Superior to last season. I entered this offseason with major trepidation about the future of Juve’s defense, particularly at CB. It’s amazing how things can change in just a couple months now with the additions of De Ligt and Demiral. Past that, I can relate to those who would’ve liked to see an A+ caliber talent arrive in the midfield in the form of a Pogba-esque player.

Having said that, I think we really underrate the impact Rabiot and Ramsey will have this season. Adrien, in particular, will only get better as he’s young and just returning to consistent game time.

The attack is fine and I’m eager to see Dybala in a false 9 role. Since the early days of a Sarri-Juve hypothesis, I wanted to see what Maurizio could produce with Paolito in the Mertens role, as he revolutionized Dries’ career.

I’m hopeful and excited to see how the squad evolves as the season develops.

 

15. Where are you from?

Presently, I’m living in Ontario, Canada and I have Italian/Greek heritage. My Italian family hails from Cosenza, Calabria and my Greek family hails from Daphne, Sparta. I suppose you can say I’m a southern lad.

 

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16. What does Juventus mean to you?

Legacy! As I mentioned, Juventus is a part of my family and has been for nearly 100 years. My kid(s) will be Juventino and hopefully, theirs will too.

 

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17. If you could sign one player right now, who would it be and why?

I’ll remain a little on the realistic side here and omit the 1% superstars in world football. I tweeted the other day that I’m very fond of Ajax’s Donny Van de Beek.

He’s a complete midfielder with an ideal blend of physicality and technique, while also providing goals. If we’re to assume Madrid doesn’t get a deal done with him before this window is up, I can see Juve making a play for him in the future as he’s excellent at linking the midfield with the attack, which is a profile we’ve struggled to acquire in recent years prior to Aaron Ramsey’s signing.

 

18. Whats your favourite formation overall?

I used to be highly fond of the old 4-3-1-2 setup, and I still think it can work in today’s game, but I’ve become really intrigued by the modern, German 4-2-3-1.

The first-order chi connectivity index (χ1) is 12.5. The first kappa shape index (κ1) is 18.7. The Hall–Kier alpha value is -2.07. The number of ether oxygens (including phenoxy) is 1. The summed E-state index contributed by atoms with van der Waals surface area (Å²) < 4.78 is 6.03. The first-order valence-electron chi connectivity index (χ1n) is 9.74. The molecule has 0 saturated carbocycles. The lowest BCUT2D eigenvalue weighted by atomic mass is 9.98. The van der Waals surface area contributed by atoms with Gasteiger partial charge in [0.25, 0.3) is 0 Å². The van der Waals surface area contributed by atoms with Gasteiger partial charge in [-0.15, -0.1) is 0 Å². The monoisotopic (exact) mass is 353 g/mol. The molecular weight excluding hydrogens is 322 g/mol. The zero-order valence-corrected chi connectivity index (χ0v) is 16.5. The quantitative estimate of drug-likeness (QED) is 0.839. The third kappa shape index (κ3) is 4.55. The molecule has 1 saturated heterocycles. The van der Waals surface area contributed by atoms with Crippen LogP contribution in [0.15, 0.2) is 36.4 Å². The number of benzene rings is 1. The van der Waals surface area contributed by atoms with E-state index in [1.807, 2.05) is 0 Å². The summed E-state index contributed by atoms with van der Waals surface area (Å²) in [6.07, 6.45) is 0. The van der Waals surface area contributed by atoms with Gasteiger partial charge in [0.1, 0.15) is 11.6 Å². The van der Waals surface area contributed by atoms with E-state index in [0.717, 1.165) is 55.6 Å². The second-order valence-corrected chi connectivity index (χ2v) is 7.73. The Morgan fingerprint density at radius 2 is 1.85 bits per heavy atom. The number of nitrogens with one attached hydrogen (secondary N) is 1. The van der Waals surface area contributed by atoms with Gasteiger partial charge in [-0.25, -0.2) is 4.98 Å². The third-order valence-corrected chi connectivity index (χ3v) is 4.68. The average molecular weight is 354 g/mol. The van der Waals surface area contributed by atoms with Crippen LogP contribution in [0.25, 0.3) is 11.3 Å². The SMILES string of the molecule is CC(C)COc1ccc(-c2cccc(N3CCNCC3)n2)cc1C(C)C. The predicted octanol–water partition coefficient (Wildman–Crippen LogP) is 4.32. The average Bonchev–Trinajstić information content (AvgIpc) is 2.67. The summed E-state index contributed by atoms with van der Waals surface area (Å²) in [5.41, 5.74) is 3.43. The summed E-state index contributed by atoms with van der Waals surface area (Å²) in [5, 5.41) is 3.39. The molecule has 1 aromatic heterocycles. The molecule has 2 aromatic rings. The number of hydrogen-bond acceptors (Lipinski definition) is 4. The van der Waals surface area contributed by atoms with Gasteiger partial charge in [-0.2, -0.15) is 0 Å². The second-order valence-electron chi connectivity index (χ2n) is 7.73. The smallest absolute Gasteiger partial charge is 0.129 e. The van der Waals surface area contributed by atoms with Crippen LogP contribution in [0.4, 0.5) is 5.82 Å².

It provides a high degree of flexibility and it’s a formation that can accommodate literally any profile of player. It can cater to anything and everything from a trequartista to an out-and-out holding midfielder to a regista to a winger. Where other formations can sometimes limit clubs to clubs to players with specific attributes. I also like the idea of a target man in attack.

As it relates to Juve, I think this would also be the formation to get the most out of Dybala as well. Unfortunately, we’re too heavy on MF’s for it to make sense under Sarri.

 

SINGAPORE, SINGAPORE – JULY 21: Matthijs de Ligt of Juventus in action during the International Champions Cup match between Juventus and Tottenham Hotspur at the Singapore National Stadium on July 21, 2019 in Singapore. (Photo by Pakawich Damrongkiattisak/Getty Images)

19. Whats your favourite Juventus signing from your time as a Juventino?

They seem to only get more exciting as the years go by, and entering this mercato the one player I felt simply *had* to come to Juve ended up arriving. Matthijs De Ligt is the most advanced defender in generations and I couldn’t think of a more perfect addition for where the club was headed at the CB position. Be it from a quality, toughness or leadership standpoint, Matthijs is everything we’ve come to appreciate but also, more importantly, expect from a Juventus CB.

Personally, I’m not hung up on the idea that he’d leave in 2-3 years time. In this modern football world we live in where players have the lion share of control over their destinations, I look at every season as an opportunity to prove to all players that this club is, in fact, the best place to be. Plus, it’s easier to do that when they’re within our walls.

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20. Which player did you ‘dislike’ the most at Juventus and why?

Can I just leave this picture here and be done with this question?